Matariki marks the start of the Māori New Year. It's time to reflect on the past year, celebrate the present, and plan for the upcoming year ahead of us. This year, we’re wanting to spread some knowledge on how to locate the Matariki star cluster!
Using other identifiable stars, we’re going to help break down how to find the Matariki star cluster.
Looking east in the early morning sky (around 5-6.30 am), you’ll come across three stars in a row. This is most commonly known as Orion’s Belt or The Pot. Māori call this Tautoru.
Locate the middle star in Tautoru, above this you should see a bright star called Puanga.
Puanga is another star used to observe the new year, it varies between iwi’s what star they celebrate. Depending on geographical location, some iwi’s may not be able to see Matariki but instead Puanga.
Going left from Tautoru, you should see a pyramid shape in the sky, or Te Kokotā, the face of the Taurus bull.
Even further left you will see Matariki.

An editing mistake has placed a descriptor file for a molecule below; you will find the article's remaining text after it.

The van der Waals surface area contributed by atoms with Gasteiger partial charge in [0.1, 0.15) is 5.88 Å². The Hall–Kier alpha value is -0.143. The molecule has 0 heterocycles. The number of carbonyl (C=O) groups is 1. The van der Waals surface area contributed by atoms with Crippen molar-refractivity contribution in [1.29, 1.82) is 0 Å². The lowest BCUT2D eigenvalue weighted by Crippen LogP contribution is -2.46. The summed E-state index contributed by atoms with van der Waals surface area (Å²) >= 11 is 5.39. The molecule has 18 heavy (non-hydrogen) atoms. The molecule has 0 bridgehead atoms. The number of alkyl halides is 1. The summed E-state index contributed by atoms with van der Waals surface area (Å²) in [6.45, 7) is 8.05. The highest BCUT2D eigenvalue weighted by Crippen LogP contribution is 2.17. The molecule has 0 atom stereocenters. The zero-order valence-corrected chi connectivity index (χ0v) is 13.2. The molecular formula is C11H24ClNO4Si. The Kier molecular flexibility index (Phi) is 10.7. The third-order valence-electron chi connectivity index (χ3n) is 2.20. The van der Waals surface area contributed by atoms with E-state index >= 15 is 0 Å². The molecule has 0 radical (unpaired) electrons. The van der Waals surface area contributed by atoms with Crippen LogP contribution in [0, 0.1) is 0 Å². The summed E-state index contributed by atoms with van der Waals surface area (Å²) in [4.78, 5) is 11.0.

Image source: Paul Meredith, 'Matariki – Te Tau Hou Māori - Cycles of life and death', Te Ara - the Encyclopedia of New Zealand, http://www.TeAra.govt.nz/en/diagram/5159/matariki-in-the-night-sky (accessed 11 July 2023)
Celebrate Matariki this year surrounded by your friends, family, or any loved ones in your life. You might want to host a dinner party, plan for the year ahead, or try to find the Matariki star cluster! Bring flowers into your home this Matariki with Interflora. Shop the collection and surprise them with flowers. Send flowers nationwide.
For more information on Matariki, head over to Te Papa’s website: https://www.tepapa.govt.nz/discover-collections/read-watch-play/matariki-maori-new-year